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Marine Ecology Progress Series

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Northern fur seal female with pup on breeding colony on St Paul Island, AK, USA in the Bering Sea. Photos: Andrew Trites

Jeanniard-du-Dot T, Thomas AC, Cherel Y, Trites AW, Guinet C


Combining hard-part and DNA analyses of scats with biologging and stable isotopes can reveal different diet compositions and feeding strategies within a fur seal population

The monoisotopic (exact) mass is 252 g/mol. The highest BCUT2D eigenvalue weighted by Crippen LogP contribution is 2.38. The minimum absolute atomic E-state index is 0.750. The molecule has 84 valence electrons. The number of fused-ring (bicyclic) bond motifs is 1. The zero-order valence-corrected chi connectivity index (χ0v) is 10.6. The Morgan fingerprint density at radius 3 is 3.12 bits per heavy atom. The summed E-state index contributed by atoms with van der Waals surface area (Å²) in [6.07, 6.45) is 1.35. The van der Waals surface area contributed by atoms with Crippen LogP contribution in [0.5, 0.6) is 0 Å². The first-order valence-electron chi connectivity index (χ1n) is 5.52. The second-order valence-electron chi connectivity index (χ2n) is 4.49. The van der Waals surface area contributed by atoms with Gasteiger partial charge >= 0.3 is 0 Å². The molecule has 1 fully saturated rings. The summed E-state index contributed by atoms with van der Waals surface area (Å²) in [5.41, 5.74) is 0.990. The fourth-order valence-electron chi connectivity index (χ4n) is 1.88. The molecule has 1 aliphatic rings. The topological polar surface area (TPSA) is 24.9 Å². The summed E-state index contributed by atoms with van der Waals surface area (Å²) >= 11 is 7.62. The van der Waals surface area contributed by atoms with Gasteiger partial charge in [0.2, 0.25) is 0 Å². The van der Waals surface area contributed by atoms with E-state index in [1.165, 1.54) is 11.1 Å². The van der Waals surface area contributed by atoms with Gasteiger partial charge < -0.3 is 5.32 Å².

You are what you eat: animals' diet in the wild is key to their health, condition and demographic performances, but remains extremely difficult to assess in marine species. Jeanniard-du-Dot and co-workers have combined 3 methods of diet estimation (hard parts and DNA from scats; blood stable isotopes) with individual foraging behaviours (tracks, dives) to determine fine scale variations in diet composition of northern fur seals. They found that methods based on scats tend to be biased towards animals feeding closest to land and underestimate some dietary specializations within the population. Consequently, the combination of multiple methods helps identify and quantify specialist groups within a population in relation to their foraging distribution, thus providing a wider spatio-temporal ecological context for dietary analysis.


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